If you are an ambitious executive assistant, you’re likely to be hoping to develop your skills and become a top-level senior business partner EA. It’s an attractive career proposition, because you have the chance to make a significant contribution towards the leadership and growth of the company. Not to mention the high salaries you can command as a senior EA. But if you’re not quite at this level, how do you get there? It takes a strategic career plan.
Take an audit of your skills
If you want to step up in your career, consider your skills. What are your strengths, and what do you still have to learn? Perhaps you’re extremely organised, but you’re not familiar with the latest SaaS tools like Asana, Slack or Clickup. Or perhaps you’re a great communicator, but you need to work on confidence or people-pleasing tendencies. Understanding the gaps in your CV is the first step towards improving and developing your skills and confidence.
Network with senior EAs and recruiters
If there are senior EAs in your organisation or network to speak with, reach out and request a conversation, either in person or via direct message. You can ask them about:
their career path
how they grew into a senior role
the skills they suggest you develop
advice they have for you on getting to the next level
Recruiters can also be extremely helpful. I always take time to chat with EAs about their career path. Ask for honest feedback about your skills and experience and recommendations for how you can advance your career. I love to help ambitious EAs build their career and I’d be happy to speak with you and give you frank advice about taking the next step.
Create a three year plan
Executive assistants don’t stroll into senior roles with leading Australian companies. They understand that it takes time to build a career. So approach your next move with that mindset. If it moves you along your career path to your ultimate goal, it’s worthwhile. Perhaps you will need to spend a year or so in a role further developing your skills with study or gaining experience in an industry until you make it to your ideal role, industry and executive. Approaching it as a stepping stone, rather than a single giant leap will help propel you forward.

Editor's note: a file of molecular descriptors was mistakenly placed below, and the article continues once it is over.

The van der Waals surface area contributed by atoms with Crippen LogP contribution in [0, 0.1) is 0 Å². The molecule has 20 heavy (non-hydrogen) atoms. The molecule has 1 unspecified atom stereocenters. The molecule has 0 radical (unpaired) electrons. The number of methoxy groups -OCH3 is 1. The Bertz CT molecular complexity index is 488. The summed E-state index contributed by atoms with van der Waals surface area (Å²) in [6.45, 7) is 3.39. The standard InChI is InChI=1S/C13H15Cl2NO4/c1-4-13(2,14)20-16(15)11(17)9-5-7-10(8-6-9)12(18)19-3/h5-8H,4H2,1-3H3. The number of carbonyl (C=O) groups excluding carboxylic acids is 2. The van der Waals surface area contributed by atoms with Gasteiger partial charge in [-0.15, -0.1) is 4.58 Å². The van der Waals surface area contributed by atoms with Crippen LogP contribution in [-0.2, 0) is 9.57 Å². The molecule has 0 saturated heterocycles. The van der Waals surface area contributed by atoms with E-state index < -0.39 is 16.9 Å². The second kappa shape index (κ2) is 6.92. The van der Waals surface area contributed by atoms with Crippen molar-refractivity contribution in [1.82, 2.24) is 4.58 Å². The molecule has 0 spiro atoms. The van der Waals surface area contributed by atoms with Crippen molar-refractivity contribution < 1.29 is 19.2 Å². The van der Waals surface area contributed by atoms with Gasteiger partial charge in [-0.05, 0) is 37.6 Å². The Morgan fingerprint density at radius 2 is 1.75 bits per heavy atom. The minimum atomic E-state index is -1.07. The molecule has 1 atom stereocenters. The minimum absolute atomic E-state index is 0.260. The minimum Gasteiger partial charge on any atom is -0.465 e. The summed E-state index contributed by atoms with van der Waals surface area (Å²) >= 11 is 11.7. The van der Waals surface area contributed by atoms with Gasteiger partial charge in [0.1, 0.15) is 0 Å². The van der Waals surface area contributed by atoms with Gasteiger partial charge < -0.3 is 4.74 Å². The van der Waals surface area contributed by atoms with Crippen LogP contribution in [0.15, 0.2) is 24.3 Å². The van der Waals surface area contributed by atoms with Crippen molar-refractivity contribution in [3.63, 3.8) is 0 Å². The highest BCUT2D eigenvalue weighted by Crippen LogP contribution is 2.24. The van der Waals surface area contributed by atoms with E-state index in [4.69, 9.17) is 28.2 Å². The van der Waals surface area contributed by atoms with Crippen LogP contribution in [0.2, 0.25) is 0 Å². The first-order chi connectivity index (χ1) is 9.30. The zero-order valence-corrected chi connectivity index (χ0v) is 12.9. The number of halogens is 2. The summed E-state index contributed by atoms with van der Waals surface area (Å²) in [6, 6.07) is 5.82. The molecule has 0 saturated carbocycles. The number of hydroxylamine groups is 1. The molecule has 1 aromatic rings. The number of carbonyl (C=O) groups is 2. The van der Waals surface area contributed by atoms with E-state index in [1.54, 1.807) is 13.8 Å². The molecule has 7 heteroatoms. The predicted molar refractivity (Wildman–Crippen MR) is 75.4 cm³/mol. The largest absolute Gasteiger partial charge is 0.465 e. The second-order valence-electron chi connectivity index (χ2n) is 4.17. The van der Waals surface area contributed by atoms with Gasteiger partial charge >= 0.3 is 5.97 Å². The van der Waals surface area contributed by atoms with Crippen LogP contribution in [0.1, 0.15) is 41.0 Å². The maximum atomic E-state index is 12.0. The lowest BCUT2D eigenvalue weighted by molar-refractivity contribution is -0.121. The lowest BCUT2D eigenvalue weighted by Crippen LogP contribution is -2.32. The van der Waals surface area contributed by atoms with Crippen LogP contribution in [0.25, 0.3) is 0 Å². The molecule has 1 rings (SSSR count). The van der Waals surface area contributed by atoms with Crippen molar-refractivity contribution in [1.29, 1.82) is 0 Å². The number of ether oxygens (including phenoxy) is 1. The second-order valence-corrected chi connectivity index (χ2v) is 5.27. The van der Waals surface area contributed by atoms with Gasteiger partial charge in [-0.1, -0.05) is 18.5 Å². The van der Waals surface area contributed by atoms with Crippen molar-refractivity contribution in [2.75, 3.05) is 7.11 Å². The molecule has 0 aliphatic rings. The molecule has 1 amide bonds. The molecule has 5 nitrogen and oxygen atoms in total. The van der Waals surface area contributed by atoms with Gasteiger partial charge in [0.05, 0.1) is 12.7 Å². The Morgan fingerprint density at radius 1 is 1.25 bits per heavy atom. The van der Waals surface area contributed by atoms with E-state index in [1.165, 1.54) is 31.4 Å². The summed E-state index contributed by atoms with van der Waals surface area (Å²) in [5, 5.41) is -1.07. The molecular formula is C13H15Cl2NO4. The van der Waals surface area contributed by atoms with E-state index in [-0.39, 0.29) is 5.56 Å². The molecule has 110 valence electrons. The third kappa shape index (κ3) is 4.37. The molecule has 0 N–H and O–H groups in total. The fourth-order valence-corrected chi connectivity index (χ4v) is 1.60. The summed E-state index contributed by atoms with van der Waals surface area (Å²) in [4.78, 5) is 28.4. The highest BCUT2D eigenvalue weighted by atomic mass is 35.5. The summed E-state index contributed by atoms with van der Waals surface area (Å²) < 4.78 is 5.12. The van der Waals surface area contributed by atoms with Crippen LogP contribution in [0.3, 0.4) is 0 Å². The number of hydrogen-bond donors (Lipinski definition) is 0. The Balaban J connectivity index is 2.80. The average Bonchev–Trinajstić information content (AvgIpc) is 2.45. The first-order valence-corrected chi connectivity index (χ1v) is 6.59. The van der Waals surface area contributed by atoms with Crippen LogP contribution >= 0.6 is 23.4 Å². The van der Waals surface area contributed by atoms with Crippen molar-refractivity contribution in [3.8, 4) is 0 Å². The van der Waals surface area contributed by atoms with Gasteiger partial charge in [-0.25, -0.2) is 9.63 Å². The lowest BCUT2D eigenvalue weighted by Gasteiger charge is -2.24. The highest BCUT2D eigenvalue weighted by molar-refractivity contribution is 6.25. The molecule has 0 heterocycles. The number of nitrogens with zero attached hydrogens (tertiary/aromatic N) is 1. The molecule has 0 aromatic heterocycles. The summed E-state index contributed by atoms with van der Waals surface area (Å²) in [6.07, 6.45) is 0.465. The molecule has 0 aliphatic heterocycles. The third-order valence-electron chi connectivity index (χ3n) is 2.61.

Get clear about success
Your plan should specify your dream role and the steps you will take to achieve it. One trait that top-level EAs have in common is they choose to work for companies aligned to their interests and values. So consider what industry appeals to you — corporate, creative, government, technology, and so on. Understanding the industries you do (and do not) want to work for will help guide your next steps. Similarly, knowing the values that matter to you and finding organisations that share those values will help you find fulfilment in your career. Perhaps you feel strongly about sustainability. Or you want to work for a harmonious workplace culture. Or you thrive in a fast-paced dynamic setting. Or prefer the peace and quiet of a calm environment. Knowing those values and priorities will help you identify the perfect match.
Work on mindset
I see many EAs with fantastic resumes, who sadly lack a sense of confidence and self belief. Regrettably, this can hold you back from advancing your career. It’s important to work on your mindset and start seeing yourself as an in-demand executive assistant specialist with a lot of skills and experience to offer. The high-performing EAs I recruit have often done the work to gain self-confidence and it’s evident in their manner, their presence and their behaviour. They’re not arrogant, but they respect themselves and everyone else around them. They are very clear about what they want, communicate extremely well and set personal boundaries. That’s what makes them such excellent EAs. So if you are struggling with mindset issues, do the work necessary to gain more self-belief. On the flip side, I also occasionally encounter candidates who are overly confident — they mistakenly think they know it all, but they are sadly deceiving themselves. You need to strike a balance between being unnecessarily or high in your self esteem.
Improve your visibility, especially on LinkedIn
Recruiters like me are regularly searching for candidates on LinkedIn, so you want to be found. You don’t have to be a content creator with thousands of followers, but it doesn’t hurt to have a profile that is searchable. Ensure that your LinkedIn profile shows you to your best advantage, including the title ‘executive assistant’ in your bio, as this is a keyword recruiters will search. Listing your skills, experience and achievements to make you an appealing candidate to recruiters. Demonstrate that you are a company player by sharing content from your employer from time to time. Build your connections with industry so you start to gain a bit of a profile. And add connections with recruiters so they can easily reach out to you if opportunities arise.
EAs may worry that their current employer may notice them updating their LinkedIn profile. So by staying active on LinkedIn and making gradual changes you can avoid causing unnecessary panic.
Would you like feedback from a specialist EA recruiter?
Often it can be difficult to know what areas you need to develop to take it to the next level. If you’d like a confidential discussion with me, where I can identify the gaps in your CV and recommend the skills and experience you need to develop, please email me at email@example.com and I will be happy to assist you.